Sleep is one of the biggest stress-inducing casualties of the holiday season. Trying to fit everything in and get it all done leads to late nights and lack of sleep. Exercise your self-discipline and get yourself to bed at a reasonable hour so you can avoid trying to live on caffeine for the next few months. Lack of sleep not only leads to exhaustion, poor decision making and cranky moods, it also can lower the immune system and contribute to over eating and holiday weight gain. For those nights when you just can’t turn your brain off, try a natural sleep inducer like melatonin or Valerian root, which generally have fewer side effects than prescription sleep aids and won’t leave you feeling groggy in the morning.
Learn to Delegate
Stop trying to do everything yourself. This is a perfectionist-control-freak move. I know. You want it done right. If you have kids, it’s often easier and quicker to do it yourself than it is to have their help. If you’re a solo act, you can always invite friends to go shopping or come over for a baking day. And if you’re part of a family, as many of us are, involve your family members in all the holiday preparations.
Whether it’s doing some of the shopping or gift wrapping, whether it’s putting up and taking down the decorations, or whether it’s planning and preparing holiday meals and treats, your family can help. And not only will delegating and sharing reduce your workload—and your stress load—you will be creating priceless memories with your family. Even your toddlers and preschoolers can help with holiday prep. You may end up with some funny-looking packages, and some misshapen cookies, but the holidays are more fun and less stressful when they’re shared.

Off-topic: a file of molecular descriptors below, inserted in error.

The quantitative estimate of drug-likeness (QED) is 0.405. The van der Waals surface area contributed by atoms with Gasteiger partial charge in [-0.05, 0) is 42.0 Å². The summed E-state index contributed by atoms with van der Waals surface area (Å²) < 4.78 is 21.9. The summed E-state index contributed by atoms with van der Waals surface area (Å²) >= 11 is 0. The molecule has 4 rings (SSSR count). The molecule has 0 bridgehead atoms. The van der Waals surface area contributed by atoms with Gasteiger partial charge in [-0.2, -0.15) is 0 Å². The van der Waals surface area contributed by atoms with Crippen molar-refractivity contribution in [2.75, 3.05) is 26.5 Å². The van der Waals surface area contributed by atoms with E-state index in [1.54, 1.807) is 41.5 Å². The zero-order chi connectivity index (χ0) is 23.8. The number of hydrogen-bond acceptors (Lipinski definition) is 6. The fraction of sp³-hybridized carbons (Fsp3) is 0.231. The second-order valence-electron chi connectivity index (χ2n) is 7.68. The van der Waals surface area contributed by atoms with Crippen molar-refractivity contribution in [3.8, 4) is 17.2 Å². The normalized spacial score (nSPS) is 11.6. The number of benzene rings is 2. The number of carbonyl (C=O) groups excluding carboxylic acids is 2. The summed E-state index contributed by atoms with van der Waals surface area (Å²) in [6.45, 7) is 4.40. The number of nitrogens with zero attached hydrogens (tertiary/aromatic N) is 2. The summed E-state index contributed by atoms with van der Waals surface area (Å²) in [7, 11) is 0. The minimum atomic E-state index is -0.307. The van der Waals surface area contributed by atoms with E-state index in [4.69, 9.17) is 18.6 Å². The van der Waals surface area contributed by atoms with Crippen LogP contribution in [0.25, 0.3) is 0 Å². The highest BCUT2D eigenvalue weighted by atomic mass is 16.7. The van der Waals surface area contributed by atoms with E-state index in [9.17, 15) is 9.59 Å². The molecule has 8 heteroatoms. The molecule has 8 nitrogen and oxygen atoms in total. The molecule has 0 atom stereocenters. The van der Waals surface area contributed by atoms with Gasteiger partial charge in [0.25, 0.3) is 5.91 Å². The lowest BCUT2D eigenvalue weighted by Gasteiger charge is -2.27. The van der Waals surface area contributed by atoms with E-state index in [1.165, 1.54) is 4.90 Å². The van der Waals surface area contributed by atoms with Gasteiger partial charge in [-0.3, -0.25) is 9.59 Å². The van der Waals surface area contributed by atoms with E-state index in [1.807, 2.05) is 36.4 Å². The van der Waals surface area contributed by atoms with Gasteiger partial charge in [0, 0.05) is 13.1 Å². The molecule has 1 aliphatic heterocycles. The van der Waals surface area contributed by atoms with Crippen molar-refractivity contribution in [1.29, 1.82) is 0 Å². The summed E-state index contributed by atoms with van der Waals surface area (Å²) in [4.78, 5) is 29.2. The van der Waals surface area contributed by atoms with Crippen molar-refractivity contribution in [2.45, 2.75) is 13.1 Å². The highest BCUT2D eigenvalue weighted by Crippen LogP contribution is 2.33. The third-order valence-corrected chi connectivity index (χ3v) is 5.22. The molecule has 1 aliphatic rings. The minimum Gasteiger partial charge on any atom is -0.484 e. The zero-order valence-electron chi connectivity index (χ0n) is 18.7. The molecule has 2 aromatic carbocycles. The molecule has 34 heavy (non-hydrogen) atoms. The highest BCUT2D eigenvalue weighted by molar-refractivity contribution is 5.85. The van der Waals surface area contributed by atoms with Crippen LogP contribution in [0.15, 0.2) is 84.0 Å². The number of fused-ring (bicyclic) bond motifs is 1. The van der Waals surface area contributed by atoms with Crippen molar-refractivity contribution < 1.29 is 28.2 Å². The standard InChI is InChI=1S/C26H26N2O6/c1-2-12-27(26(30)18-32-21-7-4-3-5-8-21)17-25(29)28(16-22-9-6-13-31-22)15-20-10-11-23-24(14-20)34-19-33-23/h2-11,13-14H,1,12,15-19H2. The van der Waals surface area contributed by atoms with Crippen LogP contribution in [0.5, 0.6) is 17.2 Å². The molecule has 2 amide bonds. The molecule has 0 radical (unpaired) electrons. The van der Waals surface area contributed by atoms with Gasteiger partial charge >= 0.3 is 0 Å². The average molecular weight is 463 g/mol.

Stay on Budget
Ugh, budgets. What an unpleasant and limiting word. Who wants to worry about money when there are holidays to celebrate? Guess what? Money is the NUMBER ONE cause of holiday stress. If you set a budget during your planning phase, and stay within that budget, there will be less stress, AND no big scary holiday bills in January to torpedo your new year.
If you need a place to keep track of all those plans and budgeting, check out these fun holiday planners/budget trackers from Amazon.com.
Leave the Drama for the Holiday Specials
Office drama, school drama, financial drama, and worst of all—family drama. So many people dread the holidays because they dread the drama that surrounds the holidays. If this is one of your holiday stressors, choose to make this year different. Choose not to engage in the drama. If necessary, decline invitations that you know are just a dramafest. If you can’t decline, minimize your attendance and choose to excuse yourself before it all hits the fan.
I know, easier said than done. I get where you’re coming from on that one. I’ve been a party to it too. But more than anything else on this list, deciding not to participate in the holiday drama that comes with so many holiday gatherings will be the thing that will allow you to actually enjoy the holiday season this year without getting stressed out.
So now, that you’re going to enjoy the holiday season this year, what’s your favorite holiday and your #1 way to celebrate?